The next CFSAC meeting, which was supposed to be held earlier this month, but got postponed to December, brings with it so many changes that one has to wonder: Is this the beginning of the end for CFSAC, maybe not an all-bad outcome? For years, the consensus has been—due to the ineffectiveness of the committee and the recent change in tone and infantilizing treatment of “inconvenient” committee members—that this committee has served no other purpose than to build a record for judgment day. But that’s an expensive record at about $230,000 of taxpayer money yearly.
The most concerning change is the format of the meeting. It went from being two full days of in-person meetings with an unlimited number of people able to watch on their computers at home to two half-day web meetings. People can “attend” either via phone or via the Internet. The web meeting, allowing people to watch the video-comment submissions, is limited to 500 web participants. When I say “web,” I really mean mostly audio, because “there will be no live video,” just some video comments from patients. According to Dr. Leonard Jason’s research, there are nearly 1 million Americans afflicted with this disease. So, only 0.05% of the patient population is allowed to participate in the “webinar.” Restricting the number of participants that much, does that even still qualify as a public meeting, as is required by federal law?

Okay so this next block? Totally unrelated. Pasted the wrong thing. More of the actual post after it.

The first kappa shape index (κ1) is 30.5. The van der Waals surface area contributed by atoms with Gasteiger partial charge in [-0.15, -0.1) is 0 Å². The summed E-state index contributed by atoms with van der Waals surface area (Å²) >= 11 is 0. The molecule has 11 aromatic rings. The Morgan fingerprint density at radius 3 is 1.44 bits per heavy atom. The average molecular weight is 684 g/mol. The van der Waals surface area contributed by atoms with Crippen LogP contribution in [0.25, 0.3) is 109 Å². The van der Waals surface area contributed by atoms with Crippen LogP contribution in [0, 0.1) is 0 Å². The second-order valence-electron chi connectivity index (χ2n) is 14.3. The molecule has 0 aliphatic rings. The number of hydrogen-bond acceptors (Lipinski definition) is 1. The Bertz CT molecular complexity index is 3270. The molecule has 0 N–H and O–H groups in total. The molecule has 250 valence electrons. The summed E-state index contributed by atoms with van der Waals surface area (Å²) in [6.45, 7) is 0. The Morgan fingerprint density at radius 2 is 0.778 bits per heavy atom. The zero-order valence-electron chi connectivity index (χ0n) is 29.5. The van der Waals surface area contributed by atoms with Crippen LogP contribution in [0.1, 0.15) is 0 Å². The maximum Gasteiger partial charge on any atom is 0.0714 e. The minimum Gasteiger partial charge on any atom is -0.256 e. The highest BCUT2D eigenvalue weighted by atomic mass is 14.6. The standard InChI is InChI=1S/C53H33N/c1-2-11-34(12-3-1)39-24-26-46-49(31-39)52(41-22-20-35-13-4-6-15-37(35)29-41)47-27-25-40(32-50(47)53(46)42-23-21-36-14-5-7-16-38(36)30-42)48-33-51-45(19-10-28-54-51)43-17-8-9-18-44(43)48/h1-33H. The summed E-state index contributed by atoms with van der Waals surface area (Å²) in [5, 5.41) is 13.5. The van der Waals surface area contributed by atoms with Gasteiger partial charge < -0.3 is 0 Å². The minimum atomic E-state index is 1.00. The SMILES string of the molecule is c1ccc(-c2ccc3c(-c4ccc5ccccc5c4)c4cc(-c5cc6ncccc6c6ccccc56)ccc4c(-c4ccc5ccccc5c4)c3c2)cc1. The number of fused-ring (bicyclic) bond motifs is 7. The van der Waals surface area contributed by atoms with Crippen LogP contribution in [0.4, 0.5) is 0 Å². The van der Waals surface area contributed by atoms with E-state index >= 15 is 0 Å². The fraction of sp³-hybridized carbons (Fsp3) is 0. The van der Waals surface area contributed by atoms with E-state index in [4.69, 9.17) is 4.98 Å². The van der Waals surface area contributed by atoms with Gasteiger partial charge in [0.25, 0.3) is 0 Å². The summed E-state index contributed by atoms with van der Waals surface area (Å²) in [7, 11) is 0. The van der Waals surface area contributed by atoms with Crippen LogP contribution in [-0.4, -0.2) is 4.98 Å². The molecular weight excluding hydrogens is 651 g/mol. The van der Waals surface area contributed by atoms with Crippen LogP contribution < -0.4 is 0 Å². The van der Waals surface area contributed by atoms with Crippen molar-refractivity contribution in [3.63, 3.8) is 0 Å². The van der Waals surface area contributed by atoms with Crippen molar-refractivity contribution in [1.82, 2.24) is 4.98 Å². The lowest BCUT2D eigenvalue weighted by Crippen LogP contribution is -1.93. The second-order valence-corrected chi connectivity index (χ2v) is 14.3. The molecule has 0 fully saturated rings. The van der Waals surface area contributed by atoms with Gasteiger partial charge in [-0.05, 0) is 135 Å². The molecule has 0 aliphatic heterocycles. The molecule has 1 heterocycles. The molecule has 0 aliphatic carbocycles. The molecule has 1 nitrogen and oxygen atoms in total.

Here is the official reason we were given via the CFSAC listserv on September 12, 2013 for holding a web meeting instead of an in-person meeting: “Because of budget constraints and the government-wide Sequestration, federal advisory committees have been told to conduct at least some of their meetings as webinars or use other similar formats.” Ok, so it’s a financial issue. Ok, maybe. But even if other advisory committees have substituted their in-person meetings with webinars—something I would be extremely interested to hear about—whoever thought of saving money at this particular meeting at this pivotal time of this disease, which costs the taxpayer billions every year, seems to have either really bad judgment, no respect for patients or an agenda that we all can speculate about. Or maybe all of the above.